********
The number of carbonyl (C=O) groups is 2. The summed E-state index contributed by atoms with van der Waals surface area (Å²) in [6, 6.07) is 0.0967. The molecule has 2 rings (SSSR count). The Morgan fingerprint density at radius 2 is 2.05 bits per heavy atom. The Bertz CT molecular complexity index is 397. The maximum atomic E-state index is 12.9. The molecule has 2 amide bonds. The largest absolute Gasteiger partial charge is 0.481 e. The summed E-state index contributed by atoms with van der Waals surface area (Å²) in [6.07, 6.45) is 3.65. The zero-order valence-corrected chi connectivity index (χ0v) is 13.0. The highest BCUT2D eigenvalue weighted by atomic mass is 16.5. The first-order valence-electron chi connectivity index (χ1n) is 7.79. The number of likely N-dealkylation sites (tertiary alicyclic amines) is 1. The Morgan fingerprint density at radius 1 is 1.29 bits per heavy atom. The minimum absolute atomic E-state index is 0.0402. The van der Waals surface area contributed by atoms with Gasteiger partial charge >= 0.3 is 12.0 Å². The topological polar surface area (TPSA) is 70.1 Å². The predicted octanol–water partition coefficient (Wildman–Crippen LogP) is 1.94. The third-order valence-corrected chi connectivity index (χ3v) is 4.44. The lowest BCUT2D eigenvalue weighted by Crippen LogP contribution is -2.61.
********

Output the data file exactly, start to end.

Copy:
The number of carbonyl (C=O) groups is 2. The summed E-state index contributed by atoms with van der Waals surface area (Å²) in [6, 6.07) is 0.0967. The molecule has 2 rings (SSSR count). The Morgan fingerprint density at radius 2 is 2.05 bits per heavy atom. The Bertz CT molecular complexity index is 397. The maximum atomic E-state index is 12.9. The molecule has 2 amide bonds. The largest absolute Gasteiger partial charge is 0.481 e. The summed E-state index contributed by atoms with van der Waals surface area (Å²) in [6.07, 6.45) is 3.65. The zero-order valence-corrected chi connectivity index (χ0v) is 13.0. The highest BCUT2D eigenvalue weighted by atomic mass is 16.5. The first-order valence-electron chi connectivity index (χ1n) is 7.79. The number of likely N-dealkylation sites (tertiary alicyclic amines) is 1. The Morgan fingerprint density at radius 1 is 1.29 bits per heavy atom. The minimum absolute atomic E-state index is 0.0402. The van der Waals surface area contributed by atoms with Gasteiger partial charge >= 0.3 is 12.0 Å². The topological polar surface area (TPSA) is 70.1 Å². The predicted octanol–water partition coefficient (Wildman–Crippen LogP) is 1.94. The third-order valence-corrected chi connectivity index (χ3v) is 4.44. The lowest BCUT2D eigenvalue weighted by Crippen LogP contribution is -2.61.